The death of George Floyd at the hands of police set off a wave of demonstrations for racial justice across the country this summer. The movement has included calls on corporations to ensure that opportunities, including roles in top leadership positions, are available to Black people and other people of color.

For Land O’Lakes, which is based in Minneapolis, Minnesota — where Floyd was killed May 25— the issue hits especially close to home, Ford said.

“The disparate outcomes for the African American and the Black community in Minneapolis is just unacceptable,” Ford said. “We have to continue to make progress, and one of the things we have to do better is we have to listen, we have to listen to the fear, the issues … Until we really understand that and take action, we’re going to have this kind of issue.”

Ford said Land O’Lakes has implemented unconscious bias training for its employees and is working on “being transparent about our diverse populations within our organizations.”

Currently, one member of the Land O’Lakes16-personexecutive team is Black (the only person of color), and 30% of the team are women. Land O’Lakes declined to provide information on the diversity of the company’s lower-level leadership.

At Microsoft, Nadella said his compensation is now tied, in part, to ensuring a diverse workforce.

“(Representation) needs to be reflected all the way to the top,” Nadella said. “So we now have commitments, whether it’s about race, and especially for the African American, Black and Latinx community, as well as gender … I, myself, am measured on it and paid on it.”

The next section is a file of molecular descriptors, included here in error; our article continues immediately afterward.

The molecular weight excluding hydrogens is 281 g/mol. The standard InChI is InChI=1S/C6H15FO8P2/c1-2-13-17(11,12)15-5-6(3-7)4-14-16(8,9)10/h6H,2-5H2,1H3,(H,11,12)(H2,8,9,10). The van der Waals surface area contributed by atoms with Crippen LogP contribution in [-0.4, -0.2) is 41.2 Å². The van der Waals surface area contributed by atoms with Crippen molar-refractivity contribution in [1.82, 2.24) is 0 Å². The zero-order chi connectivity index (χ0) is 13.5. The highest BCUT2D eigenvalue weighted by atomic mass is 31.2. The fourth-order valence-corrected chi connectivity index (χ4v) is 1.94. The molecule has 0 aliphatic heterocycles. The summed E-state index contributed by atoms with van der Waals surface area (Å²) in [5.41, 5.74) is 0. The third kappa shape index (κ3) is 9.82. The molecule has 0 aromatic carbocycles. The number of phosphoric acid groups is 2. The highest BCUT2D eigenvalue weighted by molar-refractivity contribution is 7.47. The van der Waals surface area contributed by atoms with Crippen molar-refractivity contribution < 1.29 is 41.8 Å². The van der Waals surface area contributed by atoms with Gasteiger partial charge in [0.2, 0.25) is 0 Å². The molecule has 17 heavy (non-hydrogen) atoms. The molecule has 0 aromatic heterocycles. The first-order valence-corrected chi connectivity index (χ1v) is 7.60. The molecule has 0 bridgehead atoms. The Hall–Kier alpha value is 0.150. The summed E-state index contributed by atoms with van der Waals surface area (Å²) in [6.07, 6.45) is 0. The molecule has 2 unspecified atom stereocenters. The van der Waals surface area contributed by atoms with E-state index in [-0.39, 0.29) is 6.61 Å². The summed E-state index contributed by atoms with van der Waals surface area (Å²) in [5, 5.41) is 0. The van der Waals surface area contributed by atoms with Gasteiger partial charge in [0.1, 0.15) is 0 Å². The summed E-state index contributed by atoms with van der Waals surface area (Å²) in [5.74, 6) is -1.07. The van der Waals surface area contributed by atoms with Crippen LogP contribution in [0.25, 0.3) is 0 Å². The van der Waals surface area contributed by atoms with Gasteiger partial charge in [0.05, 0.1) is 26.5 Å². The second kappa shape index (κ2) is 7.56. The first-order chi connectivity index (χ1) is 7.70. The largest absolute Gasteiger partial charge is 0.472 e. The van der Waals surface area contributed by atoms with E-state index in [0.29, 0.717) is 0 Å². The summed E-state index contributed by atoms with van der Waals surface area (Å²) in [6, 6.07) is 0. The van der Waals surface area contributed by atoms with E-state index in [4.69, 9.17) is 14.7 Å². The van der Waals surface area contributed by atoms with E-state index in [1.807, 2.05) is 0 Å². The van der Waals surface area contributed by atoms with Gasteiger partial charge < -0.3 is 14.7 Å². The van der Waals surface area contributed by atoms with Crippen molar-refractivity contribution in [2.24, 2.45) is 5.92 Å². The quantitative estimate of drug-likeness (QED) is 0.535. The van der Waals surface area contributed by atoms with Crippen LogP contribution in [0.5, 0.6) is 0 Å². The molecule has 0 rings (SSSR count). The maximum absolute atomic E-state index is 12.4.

Microsoft’s 16-person executive team includes three people of color (including Nadella, who was born in India), no Black people and two women.

In the United States in 2019, 20% of the company’s director-level leadership team was women. Nearly 37% of director-level leadership was non-white, but Black people made up just 2.5% of directors. Similarly, women made up 25% of Microsoft’s manager level of leadership, non-white people represented 38% of managers and Black people made up 2.7% of managers.

Both Nadella and Ford said they are working to ensure their efforts extend beyond just numbers.

“Representation can only be sustained if you have a culture of inclusion, so that’s an everyday practice where you have to work — every meeting, every promotion decision,” Nadella said.

Nadella also lauded the White House’s decision to rescind a rule that would have barred international students taking only online courses from staying in the United States. The policy could have had huge implications for the tech industry, which relies heavily on international talent.

“I’m a product of two great American things: American technology reaching me where I was growing up so that I could dream the American dream, and then the enlightened immigration policy that let me live that dream,” he said. “It’s in our self interest, quite frankly, to have an immigration policy that allows us to bring the best and the brightest, as well as show our humanity, because that is the soft power of this country.”